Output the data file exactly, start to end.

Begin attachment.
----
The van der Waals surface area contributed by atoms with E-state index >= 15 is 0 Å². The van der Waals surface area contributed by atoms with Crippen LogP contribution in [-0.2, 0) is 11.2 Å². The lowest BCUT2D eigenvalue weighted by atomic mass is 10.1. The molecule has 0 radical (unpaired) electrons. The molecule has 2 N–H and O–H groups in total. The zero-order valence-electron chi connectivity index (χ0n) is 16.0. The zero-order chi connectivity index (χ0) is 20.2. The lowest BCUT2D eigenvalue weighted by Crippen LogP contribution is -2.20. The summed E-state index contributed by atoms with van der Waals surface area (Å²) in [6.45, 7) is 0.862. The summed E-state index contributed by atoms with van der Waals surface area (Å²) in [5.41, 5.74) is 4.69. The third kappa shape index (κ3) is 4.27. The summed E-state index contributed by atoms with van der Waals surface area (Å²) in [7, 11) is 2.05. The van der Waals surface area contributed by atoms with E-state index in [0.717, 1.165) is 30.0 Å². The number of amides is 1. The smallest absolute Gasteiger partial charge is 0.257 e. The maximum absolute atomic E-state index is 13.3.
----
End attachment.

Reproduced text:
The van der Waals surface area contributed by atoms with E-state index >= 15 is 0 Å². The van der Waals surface area contributed by atoms with Crippen LogP contribution in [-0.2, 0) is 11.2 Å². The lowest BCUT2D eigenvalue weighted by atomic mass is 10.1. The molecule has 0 radical (unpaired) electrons. The molecule has 2 N–H and O–H groups in total. The zero-order valence-electron chi connectivity index (χ0n) is 16.0. The zero-order chi connectivity index (χ0) is 20.2. The lowest BCUT2D eigenvalue weighted by Crippen LogP contribution is -2.20. The summed E-state index contributed by atoms with van der Waals surface area (Å²) in [6.45, 7) is 0.862. The summed E-state index contributed by atoms with van der Waals surface area (Å²) in [5.41, 5.74) is 4.69. The third kappa shape index (κ3) is 4.27. The summed E-state index contributed by atoms with van der Waals surface area (Å²) in [7, 11) is 2.05. The van der Waals surface area contributed by atoms with E-state index in [0.717, 1.165) is 30.0 Å². The number of amides is 1. The smallest absolute Gasteiger partial charge is 0.257 e. The maximum absolute atomic E-state index is 13.3.